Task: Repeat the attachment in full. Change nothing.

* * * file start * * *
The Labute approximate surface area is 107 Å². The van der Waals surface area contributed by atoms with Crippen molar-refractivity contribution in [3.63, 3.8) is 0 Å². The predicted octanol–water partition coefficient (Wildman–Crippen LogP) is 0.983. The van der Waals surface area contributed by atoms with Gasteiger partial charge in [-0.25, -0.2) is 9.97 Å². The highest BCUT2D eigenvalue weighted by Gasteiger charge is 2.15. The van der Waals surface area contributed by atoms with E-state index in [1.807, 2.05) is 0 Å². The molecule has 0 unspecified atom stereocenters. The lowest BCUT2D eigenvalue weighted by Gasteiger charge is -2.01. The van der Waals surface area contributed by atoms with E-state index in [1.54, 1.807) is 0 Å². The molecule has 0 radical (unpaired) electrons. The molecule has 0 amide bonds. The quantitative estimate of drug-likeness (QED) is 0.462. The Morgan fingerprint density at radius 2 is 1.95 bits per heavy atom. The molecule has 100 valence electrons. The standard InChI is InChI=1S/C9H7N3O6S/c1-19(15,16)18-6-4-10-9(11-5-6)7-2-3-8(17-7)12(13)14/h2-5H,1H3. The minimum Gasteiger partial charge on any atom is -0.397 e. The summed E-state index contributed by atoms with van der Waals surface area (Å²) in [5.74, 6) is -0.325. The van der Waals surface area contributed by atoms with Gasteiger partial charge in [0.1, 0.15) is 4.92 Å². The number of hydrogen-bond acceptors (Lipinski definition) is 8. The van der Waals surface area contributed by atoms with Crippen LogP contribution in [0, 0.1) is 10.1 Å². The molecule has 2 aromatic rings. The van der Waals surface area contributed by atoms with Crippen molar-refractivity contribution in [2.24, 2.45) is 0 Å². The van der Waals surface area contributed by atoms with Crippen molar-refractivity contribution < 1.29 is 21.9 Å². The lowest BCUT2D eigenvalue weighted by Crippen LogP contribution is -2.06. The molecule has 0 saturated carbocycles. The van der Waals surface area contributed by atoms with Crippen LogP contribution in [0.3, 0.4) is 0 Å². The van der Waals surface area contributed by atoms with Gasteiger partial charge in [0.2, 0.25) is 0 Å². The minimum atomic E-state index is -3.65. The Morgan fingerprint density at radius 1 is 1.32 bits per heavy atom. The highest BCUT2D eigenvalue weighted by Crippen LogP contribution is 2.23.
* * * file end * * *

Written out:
The Labute approximate surface area is 107 Å². The van der Waals surface area contributed by atoms with Crippen molar-refractivity contribution in [3.63, 3.8) is 0 Å². The predicted octanol–water partition coefficient (Wildman–Crippen LogP) is 0.983. The van der Waals surface area contributed by atoms with Gasteiger partial charge in [-0.25, -0.2) is 9.97 Å². The highest BCUT2D eigenvalue weighted by Gasteiger charge is 2.15. The van der Waals surface area contributed by atoms with E-state index in [1.807, 2.05) is 0 Å². The molecule has 0 unspecified atom stereocenters. The lowest BCUT2D eigenvalue weighted by Gasteiger charge is -2.01. The van der Waals surface area contributed by atoms with E-state index in [1.54, 1.807) is 0 Å². The molecule has 0 radical (unpaired) electrons. The molecule has 0 amide bonds. The quantitative estimate of drug-likeness (QED) is 0.462. The Morgan fingerprint density at radius 2 is 1.95 bits per heavy atom. The molecule has 100 valence electrons. The standard InChI is InChI=1S/C9H7N3O6S/c1-19(15,16)18-6-4-10-9(11-5-6)7-2-3-8(17-7)12(13)14/h2-5H,1H3. The minimum Gasteiger partial charge on any atom is -0.397 e. The summed E-state index contributed by atoms with van der Waals surface area (Å²) in [5.74, 6) is -0.325. The van der Waals surface area contributed by atoms with Gasteiger partial charge in [0.1, 0.15) is 4.92 Å². The number of hydrogen-bond acceptors (Lipinski definition) is 8. The van der Waals surface area contributed by atoms with Crippen LogP contribution in [0, 0.1) is 10.1 Å². The molecule has 2 aromatic rings. The van der Waals surface area contributed by atoms with Crippen molar-refractivity contribution in [2.24, 2.45) is 0 Å². The van der Waals surface area contributed by atoms with Crippen molar-refractivity contribution < 1.29 is 21.9 Å². The lowest BCUT2D eigenvalue weighted by Crippen LogP contribution is -2.06. The molecule has 0 saturated carbocycles. The van der Waals surface area contributed by atoms with Crippen LogP contribution in [0.3, 0.4) is 0 Å². The van der Waals surface area contributed by atoms with Gasteiger partial charge in [0.2, 0.25) is 0 Å². The minimum atomic E-state index is -3.65. The Morgan fingerprint density at radius 1 is 1.32 bits per heavy atom. The highest BCUT2D eigenvalue weighted by Crippen LogP contribution is 2.23.